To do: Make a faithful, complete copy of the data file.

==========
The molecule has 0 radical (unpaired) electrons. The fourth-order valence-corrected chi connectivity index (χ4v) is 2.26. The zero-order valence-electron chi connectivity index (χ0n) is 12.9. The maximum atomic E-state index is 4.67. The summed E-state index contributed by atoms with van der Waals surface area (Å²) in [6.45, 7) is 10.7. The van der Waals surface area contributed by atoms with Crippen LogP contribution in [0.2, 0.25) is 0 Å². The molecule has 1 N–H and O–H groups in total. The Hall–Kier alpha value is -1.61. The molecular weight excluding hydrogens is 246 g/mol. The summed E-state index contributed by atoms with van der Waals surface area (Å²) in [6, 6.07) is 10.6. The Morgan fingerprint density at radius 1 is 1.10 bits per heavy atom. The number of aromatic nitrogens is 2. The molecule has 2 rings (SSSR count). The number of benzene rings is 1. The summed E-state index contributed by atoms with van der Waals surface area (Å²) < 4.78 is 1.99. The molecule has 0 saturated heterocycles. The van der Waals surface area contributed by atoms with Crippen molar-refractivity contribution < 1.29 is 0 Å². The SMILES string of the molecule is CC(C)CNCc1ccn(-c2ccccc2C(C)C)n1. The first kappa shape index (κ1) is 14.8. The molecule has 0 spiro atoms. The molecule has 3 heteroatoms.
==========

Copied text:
The molecule has 0 radical (unpaired) electrons. The fourth-order valence-corrected chi connectivity index (χ4v) is 2.26. The zero-order valence-electron chi connectivity index (χ0n) is 12.9. The maximum atomic E-state index is 4.67. The summed E-state index contributed by atoms with van der Waals surface area (Å²) in [6.45, 7) is 10.7. The van der Waals surface area contributed by atoms with Crippen LogP contribution in [0.2, 0.25) is 0 Å². The molecule has 1 N–H and O–H groups in total. The Hall–Kier alpha value is -1.61. The molecular weight excluding hydrogens is 246 g/mol. The summed E-state index contributed by atoms with van der Waals surface area (Å²) in [6, 6.07) is 10.6. The Morgan fingerprint density at radius 1 is 1.10 bits per heavy atom. The number of aromatic nitrogens is 2. The molecule has 2 rings (SSSR count). The number of benzene rings is 1. The summed E-state index contributed by atoms with van der Waals surface area (Å²) < 4.78 is 1.99. The molecule has 0 saturated heterocycles. The van der Waals surface area contributed by atoms with Crippen molar-refractivity contribution < 1.29 is 0 Å². The SMILES string of the molecule is CC(C)CNCc1ccn(-c2ccccc2C(C)C)n1. The first kappa shape index (κ1) is 14.8. The molecule has 0 spiro atoms. The molecule has 3 heteroatoms.